-(BOOL) handleNinjaCollision:(CollisionMoment)moment arbiter:(cpArbiter*)arb space:(cpSpace*)space
{
	CP_ARBITER_GET_SHAPES(arb, ninjaShape, otherShape);

	//Get a value for "force" generated by collision
	float f = cpvdistsq(ninjaShape->body->v, otherShape->body->v);

	if (f > 600)
		[(Ninja*)ninjaShape->data addDamage:f/600];
	return YES;
}

-(BOOL) handleBombCollision:(CollisionMoment)moment arbiter:(cpArbiter*)arb space:(cpSpace*)space
{
	CP_ARBITER_GET_SHAPES(arb, bombShape, otherShape);

	[(Bomb*)bombShape->data startCountDown];
	return YES;
}

The first function will take care of adding damage to the Ninja by calculating a fake force value based on the velocities; if the value is greater than a threshold (600 seemed good) we pass it on as damage. The second function will just activate the bomb’s countdown when it hits anything. Collision stuff is done!

The next step is to actually setup some enemies and launch bombs at them! Setting up the enemies in Game’s init function is easy enough:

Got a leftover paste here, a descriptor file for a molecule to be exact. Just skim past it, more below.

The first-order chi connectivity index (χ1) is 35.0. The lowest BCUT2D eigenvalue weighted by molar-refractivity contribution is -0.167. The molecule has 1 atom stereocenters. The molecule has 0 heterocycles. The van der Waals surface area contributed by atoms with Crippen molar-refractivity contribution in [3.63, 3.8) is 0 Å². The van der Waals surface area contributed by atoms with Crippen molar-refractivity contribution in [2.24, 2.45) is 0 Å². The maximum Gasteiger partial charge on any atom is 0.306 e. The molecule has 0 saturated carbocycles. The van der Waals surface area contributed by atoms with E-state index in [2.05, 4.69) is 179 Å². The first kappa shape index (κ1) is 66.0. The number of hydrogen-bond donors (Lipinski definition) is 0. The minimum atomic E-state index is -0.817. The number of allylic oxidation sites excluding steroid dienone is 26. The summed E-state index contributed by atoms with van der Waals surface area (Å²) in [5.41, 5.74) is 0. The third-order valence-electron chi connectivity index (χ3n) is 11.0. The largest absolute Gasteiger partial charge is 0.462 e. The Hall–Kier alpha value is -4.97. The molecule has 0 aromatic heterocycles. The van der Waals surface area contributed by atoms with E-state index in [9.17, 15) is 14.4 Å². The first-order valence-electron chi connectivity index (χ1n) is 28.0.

Ninja *ninja = [Ninja ninjaWithGame:self];
	ninja.position = ccp(250,23);
	[self addChild:ninja z:5];

Bomb’s a slightly harder, we want to keep track of them so we create 2 more member variables in Game’s header file.

////
	NSMutableArray	*_bombs;
	Bomb			*_curBomb;
////

And back again in the init we initialize the array and setup our bombs.

	_bombs = [[NSMutableArray array] retain];

	for (int i = 0; i < 3; i++)
	{
		Bomb *bomb = [Bomb bombWithGame:self];
		bomb.position = ccp(10+i*16, 143);
		[self addChild:bomb z:5];
		[_bombs addObject:bomb];
	}

	[self setupNextBomb];

Make sure you put [_bombs release] in Game’s dealloc method as well. We also need to setup the “current” bomb so we add a function to do just that:

- (void) setupNextBomb
{
	if ([_bombs count])
	{
		_curBomb = [_bombs lastObject];

		//move it into position
		[_curBomb runAction:[CCMoveTo actionWithDuration:.7 position:ccp(60,166)]];

		[_bombs removeLastObject];